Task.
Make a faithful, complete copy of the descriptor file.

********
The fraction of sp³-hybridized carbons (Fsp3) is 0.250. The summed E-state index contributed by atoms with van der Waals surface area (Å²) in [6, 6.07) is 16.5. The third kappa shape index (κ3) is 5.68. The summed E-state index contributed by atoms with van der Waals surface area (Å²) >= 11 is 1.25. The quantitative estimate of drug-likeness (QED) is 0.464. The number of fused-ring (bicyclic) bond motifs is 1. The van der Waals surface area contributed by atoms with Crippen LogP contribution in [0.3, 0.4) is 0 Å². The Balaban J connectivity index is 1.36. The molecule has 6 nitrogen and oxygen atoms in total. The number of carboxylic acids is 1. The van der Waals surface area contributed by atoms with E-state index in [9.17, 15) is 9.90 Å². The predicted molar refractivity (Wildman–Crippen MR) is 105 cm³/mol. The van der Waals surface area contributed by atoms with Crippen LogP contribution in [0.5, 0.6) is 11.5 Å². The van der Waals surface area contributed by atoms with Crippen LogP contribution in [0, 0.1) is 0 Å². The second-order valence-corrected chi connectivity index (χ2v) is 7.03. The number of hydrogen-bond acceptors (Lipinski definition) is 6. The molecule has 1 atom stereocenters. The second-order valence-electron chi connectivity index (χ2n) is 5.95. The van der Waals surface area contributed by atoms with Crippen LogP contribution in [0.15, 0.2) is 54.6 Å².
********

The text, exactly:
The fraction of sp³-hybridized carbons (Fsp3) is 0.250. The summed E-state index contributed by atoms with van der Waals surface area (Å²) in [6, 6.07) is 16.5. The third kappa shape index (κ3) is 5.68. The summed E-state index contributed by atoms with van der Waals surface area (Å²) >= 11 is 1.25. The quantitative estimate of drug-likeness (QED) is 0.464. The number of fused-ring (bicyclic) bond motifs is 1. The van der Waals surface area contributed by atoms with Crippen LogP contribution in [0.3, 0.4) is 0 Å². The Balaban J connectivity index is 1.36. The molecule has 6 nitrogen and oxygen atoms in total. The number of carboxylic acids is 1. The van der Waals surface area contributed by atoms with E-state index in [9.17, 15) is 9.90 Å². The predicted molar refractivity (Wildman–Crippen MR) is 105 cm³/mol. The van der Waals surface area contributed by atoms with Crippen LogP contribution in [0.5, 0.6) is 11.5 Å². The van der Waals surface area contributed by atoms with Crippen LogP contribution in [0, 0.1) is 0 Å². The second-order valence-corrected chi connectivity index (χ2v) is 7.03. The number of hydrogen-bond acceptors (Lipinski definition) is 6. The molecule has 1 atom stereocenters. The second-order valence-electron chi connectivity index (χ2n) is 5.95. The van der Waals surface area contributed by atoms with Crippen LogP contribution in [0.15, 0.2) is 54.6 Å².